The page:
You pass on the strokes and Granger doesn’t argue. He’s not the kind of guy to protest when you’ve made up your mind about something like not taking strokes or picking up the tab. You lose 10, tie 11, then go down by two on 12. Press on 14. Granger is a master of the short game and maniacally consistent. Bump-and-runs, flop shots, anything inside 100 yards is deadly accurate. Press again on 16, then again on 18. Looking to win anything, you bet one final dollar you can chip in from the rough, but you catch a bit too much turf.

“Another dollar, with ten to one odds?” Granger asks.

In the clubhouse, a white-haired bartender named John keeps the otherwise empty bar open for Granger, who orders a vodka soda in a water-sized glass and suggests the “Summer’s Evening,” a cocktail he sometimes serves at his home to guests, with rum, tonic and pineapple juice. It’s served in a very large Chardonnay glass but is delicious and refreshing, like a summer’s evening, as promised. It’s a nice consolation for losing $32 on the back nine.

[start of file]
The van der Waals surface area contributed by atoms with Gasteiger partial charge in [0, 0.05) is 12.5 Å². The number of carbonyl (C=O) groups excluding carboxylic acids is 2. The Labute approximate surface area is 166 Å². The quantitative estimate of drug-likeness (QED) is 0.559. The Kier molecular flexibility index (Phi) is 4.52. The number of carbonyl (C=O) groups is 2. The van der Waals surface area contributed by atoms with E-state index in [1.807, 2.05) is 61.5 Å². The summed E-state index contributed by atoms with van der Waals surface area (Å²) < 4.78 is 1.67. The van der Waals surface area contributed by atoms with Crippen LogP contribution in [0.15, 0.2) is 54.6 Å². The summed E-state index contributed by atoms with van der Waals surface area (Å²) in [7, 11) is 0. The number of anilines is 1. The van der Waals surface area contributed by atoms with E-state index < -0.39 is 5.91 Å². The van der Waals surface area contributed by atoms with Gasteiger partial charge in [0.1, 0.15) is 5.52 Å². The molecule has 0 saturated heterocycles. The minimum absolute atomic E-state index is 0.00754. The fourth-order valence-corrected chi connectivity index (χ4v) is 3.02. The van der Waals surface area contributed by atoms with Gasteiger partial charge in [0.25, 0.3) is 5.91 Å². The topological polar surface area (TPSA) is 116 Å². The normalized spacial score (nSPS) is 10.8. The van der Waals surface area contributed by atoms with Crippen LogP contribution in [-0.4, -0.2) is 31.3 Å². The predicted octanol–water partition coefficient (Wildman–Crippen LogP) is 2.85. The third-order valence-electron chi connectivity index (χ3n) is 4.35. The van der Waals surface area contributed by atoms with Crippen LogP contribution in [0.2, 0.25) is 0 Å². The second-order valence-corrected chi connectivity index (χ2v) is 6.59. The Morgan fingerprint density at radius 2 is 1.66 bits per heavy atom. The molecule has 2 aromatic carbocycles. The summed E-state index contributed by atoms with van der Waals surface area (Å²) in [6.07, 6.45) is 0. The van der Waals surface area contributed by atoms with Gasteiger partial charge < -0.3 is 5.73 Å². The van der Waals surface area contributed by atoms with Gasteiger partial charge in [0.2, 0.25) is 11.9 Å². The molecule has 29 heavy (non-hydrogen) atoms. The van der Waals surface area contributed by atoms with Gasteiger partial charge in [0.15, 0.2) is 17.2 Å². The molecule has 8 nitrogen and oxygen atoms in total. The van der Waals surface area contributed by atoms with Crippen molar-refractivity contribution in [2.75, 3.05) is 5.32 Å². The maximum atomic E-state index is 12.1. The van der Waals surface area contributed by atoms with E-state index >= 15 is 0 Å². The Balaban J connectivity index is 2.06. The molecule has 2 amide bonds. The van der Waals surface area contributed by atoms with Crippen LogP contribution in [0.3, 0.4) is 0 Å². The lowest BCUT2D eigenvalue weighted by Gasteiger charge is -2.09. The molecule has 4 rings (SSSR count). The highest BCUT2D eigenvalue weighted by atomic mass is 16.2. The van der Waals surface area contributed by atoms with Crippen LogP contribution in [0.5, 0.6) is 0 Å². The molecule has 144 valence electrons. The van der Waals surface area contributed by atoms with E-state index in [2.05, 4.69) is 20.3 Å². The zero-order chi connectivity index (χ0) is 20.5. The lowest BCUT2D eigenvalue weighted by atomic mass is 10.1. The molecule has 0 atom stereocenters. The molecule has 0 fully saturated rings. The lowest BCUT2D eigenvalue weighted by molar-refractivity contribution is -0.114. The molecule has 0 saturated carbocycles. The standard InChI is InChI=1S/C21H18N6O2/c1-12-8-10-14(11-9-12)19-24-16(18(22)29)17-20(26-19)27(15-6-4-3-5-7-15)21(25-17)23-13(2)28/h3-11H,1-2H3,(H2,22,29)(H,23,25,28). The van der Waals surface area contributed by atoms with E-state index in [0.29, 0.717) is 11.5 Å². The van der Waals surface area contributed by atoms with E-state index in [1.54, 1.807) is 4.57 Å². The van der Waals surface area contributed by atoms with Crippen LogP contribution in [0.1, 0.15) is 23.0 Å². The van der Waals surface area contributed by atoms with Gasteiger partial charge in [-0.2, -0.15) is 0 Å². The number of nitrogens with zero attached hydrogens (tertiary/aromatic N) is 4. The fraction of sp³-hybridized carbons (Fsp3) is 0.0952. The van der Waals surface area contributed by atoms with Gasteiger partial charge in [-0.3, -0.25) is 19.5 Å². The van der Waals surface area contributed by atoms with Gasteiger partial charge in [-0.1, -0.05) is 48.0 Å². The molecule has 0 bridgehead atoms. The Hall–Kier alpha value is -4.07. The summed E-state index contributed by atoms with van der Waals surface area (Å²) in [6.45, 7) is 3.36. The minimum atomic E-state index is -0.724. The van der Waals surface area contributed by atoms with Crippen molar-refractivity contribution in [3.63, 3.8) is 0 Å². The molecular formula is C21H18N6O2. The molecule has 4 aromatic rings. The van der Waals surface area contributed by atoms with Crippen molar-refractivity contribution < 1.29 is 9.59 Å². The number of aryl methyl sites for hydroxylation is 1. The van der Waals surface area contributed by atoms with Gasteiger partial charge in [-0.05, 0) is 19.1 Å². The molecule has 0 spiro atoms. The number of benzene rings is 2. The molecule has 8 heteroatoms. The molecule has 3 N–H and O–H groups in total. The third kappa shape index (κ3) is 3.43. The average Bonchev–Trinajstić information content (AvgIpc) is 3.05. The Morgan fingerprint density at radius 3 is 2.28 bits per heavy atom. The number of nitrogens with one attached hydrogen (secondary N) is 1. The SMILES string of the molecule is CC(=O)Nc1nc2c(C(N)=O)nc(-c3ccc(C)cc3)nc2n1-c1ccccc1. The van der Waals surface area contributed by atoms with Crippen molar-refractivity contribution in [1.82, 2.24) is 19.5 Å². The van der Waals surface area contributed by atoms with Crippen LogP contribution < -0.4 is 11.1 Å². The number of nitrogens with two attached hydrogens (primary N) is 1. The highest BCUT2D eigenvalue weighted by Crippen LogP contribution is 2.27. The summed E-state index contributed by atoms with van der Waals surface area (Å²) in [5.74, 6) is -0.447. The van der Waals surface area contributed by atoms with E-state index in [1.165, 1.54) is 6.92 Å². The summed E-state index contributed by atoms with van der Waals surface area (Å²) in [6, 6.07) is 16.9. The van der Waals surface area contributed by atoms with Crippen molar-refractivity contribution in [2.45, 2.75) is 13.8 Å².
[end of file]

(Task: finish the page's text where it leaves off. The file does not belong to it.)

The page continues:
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You get the sense that Granger is still processing his forced retirement, but it’s not the first time he’s thought about job security. During his first few years at Esquire, he thought he might be fired at any moment. “Hearst used to have this policy where they wouldn’t fire anyone between Thanksgiving and New Year’s,” he says. “I was just sure when I got back from the holidays I was going to be fired. I remember being in my yard — two and a half years in — doing some kind of manual labor and just resolving that if I didn’t get fired on January 4, I was only going to do things that would make me proud.”